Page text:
It Ain’t Necessarily So

By Johnathan Lee Iverson on April 15, 2014
It Ain’t Necessarily So
Kovelev’s ambitions are commendable, but he should be careful for what he wishes for.


Power is king and the Knockout reigns supreme as the most definitive happening in all of sports. No touchdown, no home run, no hole in one or buzzer beating basket can compare to the concussive annihilation of one’s foe. As heavyweight great George Foreman articulated, “Boxing is the sport to which all other sports aspire.” So one can understand how our collective interests peak at the sight of a talent like Sergey Kovalev, even to the point of hyperbole. He who possesses highlight reel power tends to be referred to in mythological terms. He and his abilities are exalted to ethereal status. Hence, power is king, better yet in the sport of boxing power is god. This is the buzz surrounding Sergey Kovalev and he’s smart enough to recognize it, which is why one would have to commend his efforts to learn English. He understands that if he can live up to the hype, he’s as good as gold and he’s going to want to communicate with the English-speaking world where his pot of gold lies. 

For the moment, Kovalev is all the rage, and the fury and the glory. As Max Kellerman and his cohorts would have us believe, as they have on so many occasions, with so many fighters that they’ve prematurely anointed in a desperate attempt to erect a star for their network, this guy is the most dangerous man in boxing. I’ve heard that tune and its remixes one too many times before, but, as the great George Gershwin penned for the conniving character, Sportin’ Life in the classic Porgy & Bess, “It Ain’t Necessarily So.” Indeed, Kovalev is a power puncher par excellence and purports himself with an aura of unwavering assurance in his abilities. He makes for good barstool chatter and message board face offs, in addition to dutifully providing HBO with reel worthy footage. Thus, the cocksure Kovalev has given them something to believe in. Rumor has it that the Superman Adonis Stevenson may very well have found his Kryptonite and has opted to stay far, far away. At least this is what Max Kellerman would lead us to believe. And it looks as though Sergey has taken to his own hype, having even called out Super Middleweight Kingpin and most observers’ second pound-for-pound boxer on the planet, Andre “S.O.G.” Ward.

But, alas, boxing always brings us back to the truth. No matter the hype, no matter the anxious zeal of a network, no matter what a fighter believes about himself, the truth will always find its way inside that squared circle. Power is king, but this is still the Sweet Science, and if one is going to be king he’d best acquire and understand the full arsenal of his trade. Sergey Kovalev’s ambitions are commendable, but he should be careful for what he wishes for.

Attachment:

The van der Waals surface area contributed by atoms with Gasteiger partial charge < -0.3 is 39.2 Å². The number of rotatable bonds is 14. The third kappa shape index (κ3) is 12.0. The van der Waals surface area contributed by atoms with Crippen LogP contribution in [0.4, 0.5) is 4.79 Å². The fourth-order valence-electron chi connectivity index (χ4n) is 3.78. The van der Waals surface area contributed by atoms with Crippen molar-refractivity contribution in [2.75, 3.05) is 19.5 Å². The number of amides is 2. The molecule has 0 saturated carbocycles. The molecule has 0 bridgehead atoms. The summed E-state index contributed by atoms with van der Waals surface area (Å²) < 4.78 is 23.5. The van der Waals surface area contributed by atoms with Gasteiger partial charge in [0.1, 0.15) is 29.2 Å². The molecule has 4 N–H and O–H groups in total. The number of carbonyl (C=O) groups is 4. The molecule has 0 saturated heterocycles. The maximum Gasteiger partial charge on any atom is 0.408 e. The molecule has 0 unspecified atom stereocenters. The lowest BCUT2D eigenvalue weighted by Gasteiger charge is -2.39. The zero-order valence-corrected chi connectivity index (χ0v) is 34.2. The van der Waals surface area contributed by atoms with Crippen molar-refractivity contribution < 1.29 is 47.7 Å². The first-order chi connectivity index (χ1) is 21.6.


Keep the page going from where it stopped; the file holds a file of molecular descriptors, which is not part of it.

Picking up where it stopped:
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Kovalev vs Cleverly



It Ain't Necessarily So By Ray Charles & Cleo Laine



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  1. Darrell 11:08pm, 04/15/2014

    Wow, Cleo Laine…..she was a big deal on the music scene in the Commonwealth.  Wonder what her profile was like in the New World?  Ta much for putting that particular video up, enjoyed it immensely!

    Kovalev is a big deal also.  Not saying he would beat Ward, though I believe he has every chance against Stevenson.  As much as anyone else in the division, that’s for certain.  I don’t believe he is out of line for calling out either of those two guys, he’s walked the walk & stopped some pretty decent fighters…..only the titlists are left, why not.

  2. raxman 08:39pm, 04/15/2014

    one need only watch kovalev vs sillakh to see that Kovalev has boxing chops to match his ones of power. the way he works out sillakh lateral movement, how he takes control of sillakh timing and moves him into position for the power shot.
    the thing that struck me about kovalev is how similar his boxing is to that of his erstwhile compatriot Kostya Tszyu. like KT he uses to stances - the one he delivers his power shots from which is a more square, say 60degree stance
    - and the one he sets up his power shots from, his boxing stance, where he uses the jab to the head and body, fighting with discipline and using just 1-2 and occasionally a long left hook
    both stances have there place but the most impressive thing, and what reminds me most of Tszyu, is how he switches between the two stances.
    this is never more apparent than in the almost 2 rounds vs Sillakh - less so with Cleverly as he clearly has no fear of Cleverly’s power and pushes in hard to make position for his power punches

  3. Joe (R.I.P ALEXIS ARGUELLO) 01:59pm, 04/15/2014

    I am not sure what you were trying to accomplish with this article J. Fredrick but calling out Max Kellerman and his “cohorts” was juvenile at best. Need I remind you that Max also raves about fighters like Guillermo Rigondeaux who is the epitome of The Sweet Science. Did Golden Boy/Showtime put you up to this? Come on be honest. ALL announcers in every sport sometimes jump the gun or get caught up in the heat of the moment when giving their opinions and time will only tell if these were some of those moments. “The truth will always find its way inside that squared circle” but not if one jumps ship, while being called out by the other top dog in their weight class, and right before Adonis would have almost had to answer to Kovalev.  Too be honest I know nothing about you but I do know a lot about Max and his cohorts and respect most of their opinions whether I agree or not.

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